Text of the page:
If there is one thing that CEO Tim Cook doesn't want people to know, it's what dwells behind his company's "signature." As a result, most efforts to explain design at Apple end up reducing a complex 37-year history to bromides about simplicity, quality, and perfection—as if those were ambitions unique to Apple alone. So Fast Company set out to remedy that deficiency through an oral history of Apple's design, a decoding of the signature as told by the people who helped create it. This is part 2 in the series.
DAN WALKER, chief talent officer (now an HR consultant):
I was in my kitchen in Orange County, and my wife answers the phone and says, "Sure, he's right here." She hands me the phone and says, "It's Steve Jobs." He said, "Mickey Drexler is on our board of directors, and he told me that I should give you a call because I'm thinking about opening retail stores for the Apple brand. Would you come up and talk to me?" [Walker had worked with Drexler at Gap.]
I went to the fourth floor of the Loop. The side opposite the elevators, that's where Steve dwelled. Valhalla. He told me that he was creating a premium product that really needed to have a story told. He wanted to control everything that touched his product—the creation, the manufacturing, how it went to market, and how the customer interacted with it.
With advice from Walker as well as Drexler, Jobs began assembling a team for retail stores, led by a former Target executive named Ron Johnson. The goal was to capitalize on the excitement over Ive's wildly successful iMacs and to begin selling people on the idea that would become central to Apple's design over the next decade: the digital hub.
TIM KOBE, cofounder, Eight Inc., an architecture firm that initially worked on display designs at Macworld conferences (now works on the design of the Apple Stores): My partner, Wilhelm Oehl, and I were the first ones hired on the Apple Stores program. We started in 1999, on a whiteboard with Steve. He was asking us a lot of questions like, "How big is the Nike store?" He wanted to do a store with a large presence, but at the time Apple had two laptops, two desktops, and not a lot of software. So we had to come up with a lot of other things: the photo zone, the kids area, the Genius Bar, the theater. Those were all outcomes of trying to create an experience that was distinctly Apple and different from the kind of experience most people would have had with technology.
WALKER: Ron Johnson wanted to brainstorm what it was going to be. We had the global head of customer service for the Ritz-Carlton and two kids who sold Macs at CompUSA. We had the architects who were going to design the store. We had this incredibly brilliant graphic artist. We sat in that room for a couple of days. That's where the Genius Bar was invented. I still remember Ron sketching it out.
MICHAEL KRAMER, CFO, Apple Retail (later COO, JCPenney):
When Ron told me about the Genius Bar, I asked, "So how big is it?" He said, "Five people in every store." "So you're going to take away 20% of the sales floor?" "Yeah." "What are we going to charge?" "Nothing." Most CFOs would say, "Are you fucking crazy?" But even as a financial guy at Apple, you have to have a reverence for the creative side of the business. You have to figure out ways to say yes.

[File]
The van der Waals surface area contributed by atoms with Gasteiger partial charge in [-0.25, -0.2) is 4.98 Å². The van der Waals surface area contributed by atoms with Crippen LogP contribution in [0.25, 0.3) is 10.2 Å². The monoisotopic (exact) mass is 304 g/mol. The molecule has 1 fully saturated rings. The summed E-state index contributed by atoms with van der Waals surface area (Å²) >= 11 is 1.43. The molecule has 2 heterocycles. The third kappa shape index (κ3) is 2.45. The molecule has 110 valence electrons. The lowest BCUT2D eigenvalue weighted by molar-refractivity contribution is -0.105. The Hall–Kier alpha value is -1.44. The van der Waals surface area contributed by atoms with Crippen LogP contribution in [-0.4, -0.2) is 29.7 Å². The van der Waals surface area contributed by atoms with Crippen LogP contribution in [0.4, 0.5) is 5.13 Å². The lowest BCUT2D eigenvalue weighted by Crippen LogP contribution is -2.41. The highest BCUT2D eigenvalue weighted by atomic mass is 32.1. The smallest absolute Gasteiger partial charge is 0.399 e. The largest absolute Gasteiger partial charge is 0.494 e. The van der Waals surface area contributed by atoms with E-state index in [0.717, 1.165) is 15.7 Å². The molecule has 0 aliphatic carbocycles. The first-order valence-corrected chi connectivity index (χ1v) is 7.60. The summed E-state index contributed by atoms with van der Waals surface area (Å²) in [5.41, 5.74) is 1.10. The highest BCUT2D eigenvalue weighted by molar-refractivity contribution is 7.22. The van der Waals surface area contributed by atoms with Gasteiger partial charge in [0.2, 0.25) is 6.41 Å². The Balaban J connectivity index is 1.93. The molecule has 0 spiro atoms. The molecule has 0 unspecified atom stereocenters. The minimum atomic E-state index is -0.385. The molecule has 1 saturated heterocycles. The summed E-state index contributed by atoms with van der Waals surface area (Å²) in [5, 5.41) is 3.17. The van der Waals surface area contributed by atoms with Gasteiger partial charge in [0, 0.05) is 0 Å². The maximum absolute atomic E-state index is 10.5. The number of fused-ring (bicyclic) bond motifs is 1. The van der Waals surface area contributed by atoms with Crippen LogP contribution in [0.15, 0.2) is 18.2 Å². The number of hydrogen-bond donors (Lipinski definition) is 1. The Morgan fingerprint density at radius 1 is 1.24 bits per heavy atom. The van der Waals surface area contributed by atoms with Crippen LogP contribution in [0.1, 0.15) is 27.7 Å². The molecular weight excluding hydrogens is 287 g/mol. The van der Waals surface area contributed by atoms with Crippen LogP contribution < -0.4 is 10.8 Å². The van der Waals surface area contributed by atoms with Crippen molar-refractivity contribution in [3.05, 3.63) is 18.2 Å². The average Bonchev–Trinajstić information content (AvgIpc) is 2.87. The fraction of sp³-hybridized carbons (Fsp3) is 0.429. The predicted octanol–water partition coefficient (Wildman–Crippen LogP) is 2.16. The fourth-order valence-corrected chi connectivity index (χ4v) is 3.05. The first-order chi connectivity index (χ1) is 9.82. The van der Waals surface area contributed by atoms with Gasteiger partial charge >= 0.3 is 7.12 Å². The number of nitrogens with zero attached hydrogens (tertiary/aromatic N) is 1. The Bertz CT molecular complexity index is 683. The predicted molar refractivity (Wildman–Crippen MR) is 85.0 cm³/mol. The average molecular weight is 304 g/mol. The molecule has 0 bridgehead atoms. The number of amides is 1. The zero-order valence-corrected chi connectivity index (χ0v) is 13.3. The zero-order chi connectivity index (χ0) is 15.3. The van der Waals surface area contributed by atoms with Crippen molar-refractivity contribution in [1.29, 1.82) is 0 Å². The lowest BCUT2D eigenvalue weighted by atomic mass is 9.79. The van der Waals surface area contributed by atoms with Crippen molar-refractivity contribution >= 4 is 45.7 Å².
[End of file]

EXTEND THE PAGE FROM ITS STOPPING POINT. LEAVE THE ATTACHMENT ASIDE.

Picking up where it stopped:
KOBE: I got the sense that Ron was quite frustrated by Steve. Ron would always give a textbook answer to any retail question, and Steve would always go a few degrees off of that. I always thought Steve was just being mean, but later I realized that he was using Ron as a barometer of conventional wisdom of what his best competitors would do. I think it drove him crazy.
GEORGE BLANKENSHIP, Former VP, real estate development (now a VP at Tesla Motors):
Retail was Ron's show, but Steve was the guide. We had a meeting every Tuesday morning with Steve for three hours where we went over store design. We built three full stores in a warehouse in Cupertino before we opened the first one—and trashed three-and-a-half designs. One was very trade-show feeling, like at a Macworld. One was very much museumlike. We ended up with the design of those early stores with those kidney-shape tables.
KOBE: We started with the white Corian tables, because the first products were brightly colored and we needed a neutral palette for them to look good on. And then as the products started getting whiter, we switched to the maple tables.
SATZGER: The alignment of those big 5-by-10-foot tables that are 36 inches high? That came from the industrial design studio. If you think about how stark the Apple Stores are, that's the ID studio.
BLANKENSHIP: We had to go to the heart of the malls and have people stumble on us when they weren't thinking about buying a computer.
KOBE: We were trying to get emotion as an outcome, as opposed to utility. That's a core attribute of the design at Apple.
The first Apple Store opened in Tysons Corner, Virginia, on May 19, 2001. The following day, BusinessWeek ran a column entitled, "Sorry, Steve: Here's Why Apple Stores Won't Work." The piece—remarkable for its improvidence—derided Jobs's "perfectionist attention to aesthetics," his decision to lease extremely expensive real estate, and his "focus on selling just a few consumer Macs." Today, there are 412 Apple Stores, averaging roughly $6,000 in sales per square foot per year—or more than twice that of any major retailer.
KOBE: For the first two or three years, people didn't talk about the stores; they talked about the experience in the stores. Because the people who worked there were so different, and the way you engaged with technology was so different.
MIKE FISHER, director, visual merchandising (later chief creative officer, JCPenney):
There was nothing except the computer. We had to sell the sexiness of just a computer.
Come back tomorrow for part 3: "Then Apple's Design Became Experiential"
[Illustrations by Benoit Challand | Amanda Mocci | Flickr user Andreas Dantz]